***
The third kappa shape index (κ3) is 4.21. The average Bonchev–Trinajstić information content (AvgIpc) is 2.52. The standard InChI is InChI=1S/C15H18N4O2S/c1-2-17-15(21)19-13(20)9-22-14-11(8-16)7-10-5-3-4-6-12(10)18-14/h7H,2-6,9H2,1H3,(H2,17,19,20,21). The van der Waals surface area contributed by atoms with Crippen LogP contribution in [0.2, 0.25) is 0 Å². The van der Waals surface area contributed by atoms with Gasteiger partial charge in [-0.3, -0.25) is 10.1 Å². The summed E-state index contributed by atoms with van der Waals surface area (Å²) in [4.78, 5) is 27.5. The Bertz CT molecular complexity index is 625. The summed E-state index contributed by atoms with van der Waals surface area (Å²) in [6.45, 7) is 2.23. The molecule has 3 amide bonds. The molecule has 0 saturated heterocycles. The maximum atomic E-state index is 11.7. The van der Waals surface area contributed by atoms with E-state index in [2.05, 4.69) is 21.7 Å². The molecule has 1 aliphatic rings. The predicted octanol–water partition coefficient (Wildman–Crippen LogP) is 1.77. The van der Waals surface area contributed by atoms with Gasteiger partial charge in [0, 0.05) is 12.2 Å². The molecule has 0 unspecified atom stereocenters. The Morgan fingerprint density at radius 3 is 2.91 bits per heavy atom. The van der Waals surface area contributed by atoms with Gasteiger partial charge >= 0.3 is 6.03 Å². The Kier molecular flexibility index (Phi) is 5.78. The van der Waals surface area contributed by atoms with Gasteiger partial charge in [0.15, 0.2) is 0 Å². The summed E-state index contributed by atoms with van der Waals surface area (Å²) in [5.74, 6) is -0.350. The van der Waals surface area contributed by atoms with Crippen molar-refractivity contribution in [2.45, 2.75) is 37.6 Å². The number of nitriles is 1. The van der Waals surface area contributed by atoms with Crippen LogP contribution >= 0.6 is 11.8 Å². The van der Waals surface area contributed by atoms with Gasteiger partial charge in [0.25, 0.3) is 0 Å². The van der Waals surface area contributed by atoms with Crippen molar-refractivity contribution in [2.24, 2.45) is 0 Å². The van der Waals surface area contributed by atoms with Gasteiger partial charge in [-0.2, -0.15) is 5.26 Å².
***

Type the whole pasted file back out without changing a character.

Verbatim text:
The third kappa shape index (κ3) is 4.21. The average Bonchev–Trinajstić information content (AvgIpc) is 2.52. The standard InChI is InChI=1S/C15H18N4O2S/c1-2-17-15(21)19-13(20)9-22-14-11(8-16)7-10-5-3-4-6-12(10)18-14/h7H,2-6,9H2,1H3,(H2,17,19,20,21). The van der Waals surface area contributed by atoms with Crippen LogP contribution in [0.2, 0.25) is 0 Å². The van der Waals surface area contributed by atoms with Gasteiger partial charge in [-0.3, -0.25) is 10.1 Å². The summed E-state index contributed by atoms with van der Waals surface area (Å²) in [4.78, 5) is 27.5. The Bertz CT molecular complexity index is 625. The summed E-state index contributed by atoms with van der Waals surface area (Å²) in [6.45, 7) is 2.23. The molecule has 3 amide bonds. The molecule has 0 saturated heterocycles. The maximum atomic E-state index is 11.7. The van der Waals surface area contributed by atoms with E-state index in [2.05, 4.69) is 21.7 Å². The molecule has 1 aliphatic rings. The predicted octanol–water partition coefficient (Wildman–Crippen LogP) is 1.77. The van der Waals surface area contributed by atoms with Gasteiger partial charge in [0, 0.05) is 12.2 Å². The molecule has 0 unspecified atom stereocenters. The Morgan fingerprint density at radius 3 is 2.91 bits per heavy atom. The van der Waals surface area contributed by atoms with Gasteiger partial charge >= 0.3 is 6.03 Å². The Kier molecular flexibility index (Phi) is 5.78. The van der Waals surface area contributed by atoms with Gasteiger partial charge in [0.15, 0.2) is 0 Å². The summed E-state index contributed by atoms with van der Waals surface area (Å²) in [5.74, 6) is -0.350. The van der Waals surface area contributed by atoms with Crippen molar-refractivity contribution in [2.45, 2.75) is 37.6 Å². The number of nitriles is 1. The van der Waals surface area contributed by atoms with Crippen LogP contribution >= 0.6 is 11.8 Å². The van der Waals surface area contributed by atoms with Gasteiger partial charge in [0.25, 0.3) is 0 Å². The van der Waals surface area contributed by atoms with Crippen molar-refractivity contribution in [2.24, 2.45) is 0 Å². The van der Waals surface area contributed by atoms with Gasteiger partial charge in [-0.2, -0.15) is 5.26 Å².